Figure 4.
 
Longitudinal sections of injured optic nerves (3 days after crush) were immunolabeled for CD3 and analyzed under fluorescence microscopy. At least three animals per group and five tissue sections per animal were tested, all yielding similar results. (a) Bars represent the mean CD3+ cell count per square millimeter of each group. Error bars, the SEM. A significant (***P < 0.001) increase in T-cell accumulation was evident in Lewis rats treated with CpG, as opposed to treatment with PBS or GpC. (b) Each dot in the dot plot represents the average T cell count in a single optic nerve section. (c) Representative micrographs of counted fields are shown. (d) A representative micrograph at lower magnification shows that T cells were localized to the site of injury.
Figure 5.
 
(a) In adult athymic nude rats under heavy anesthesia, the right optic nerves were crushed with calibrated forceps, immediately followed by subcutaneous injection of 300 μL of PBS, with or without 100 μg CpG. After 2 weeks, RGCs were labeled and counted. (a) Bars represent the mean RGC count per square millimeter of each group. Error bars, SEM. Athymic nude rats treated with CpG did not demonstrate any neuroprotection compared with PBS-treated counterparts. (b) Each dot in the dot plot represents the average cell/per square millimeter in a single retina. (c) Representative micrographs of retinal fields are shown.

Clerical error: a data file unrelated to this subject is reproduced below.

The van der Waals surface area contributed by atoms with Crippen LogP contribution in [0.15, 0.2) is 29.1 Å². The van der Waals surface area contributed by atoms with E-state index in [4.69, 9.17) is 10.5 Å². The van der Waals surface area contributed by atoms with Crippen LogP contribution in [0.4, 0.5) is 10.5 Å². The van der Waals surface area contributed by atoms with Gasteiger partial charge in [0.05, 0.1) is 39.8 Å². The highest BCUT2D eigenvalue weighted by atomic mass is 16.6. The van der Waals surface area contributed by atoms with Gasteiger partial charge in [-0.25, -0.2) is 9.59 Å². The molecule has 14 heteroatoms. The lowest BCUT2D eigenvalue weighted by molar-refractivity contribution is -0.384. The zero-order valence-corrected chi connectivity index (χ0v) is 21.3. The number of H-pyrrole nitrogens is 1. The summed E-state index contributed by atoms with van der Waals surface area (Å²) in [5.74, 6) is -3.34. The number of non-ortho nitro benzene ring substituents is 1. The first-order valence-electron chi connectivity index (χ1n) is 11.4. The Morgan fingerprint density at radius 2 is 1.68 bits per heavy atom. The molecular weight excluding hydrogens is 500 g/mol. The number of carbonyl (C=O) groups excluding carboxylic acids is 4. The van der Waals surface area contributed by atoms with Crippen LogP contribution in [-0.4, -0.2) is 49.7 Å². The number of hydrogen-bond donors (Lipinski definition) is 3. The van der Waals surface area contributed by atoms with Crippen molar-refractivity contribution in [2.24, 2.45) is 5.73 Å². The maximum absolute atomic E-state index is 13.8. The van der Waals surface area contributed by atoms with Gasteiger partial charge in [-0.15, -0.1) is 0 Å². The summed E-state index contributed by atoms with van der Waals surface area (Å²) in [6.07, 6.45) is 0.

Figure 5.
 
(a) In adult athymic nude rats under heavy anesthesia, the right optic nerves were crushed with calibrated forceps, immediately followed by subcutaneous injection of 300 μL of PBS, with or without 100 μg CpG. After 2 weeks, RGCs were labeled and counted. (a) Bars represent the mean RGC count per square millimeter of each group. Error bars, SEM. Athymic nude rats treated with CpG did not demonstrate any neuroprotection compared with PBS-treated counterparts. (b) Each dot in the dot plot represents the average cell/per square millimeter in a single retina. (c) Representative micrographs of retinal fields are shown.
Table 1.
 
Retinal Ganglion Cell Counts in Control, CpG-, and GpC-Treated Rats after Optic Nerve Crush
Table 1.
 
Retinal Ganglion Cell Counts in Control, CpG-, and GpC-Treated Rats after Optic Nerve Crush
Treatment Animal RGCs in Each Field (n) Average Cells/Field Average Cells/mm2
PBS 1 21 24 19 18 16 16 18 17 19.7 69.6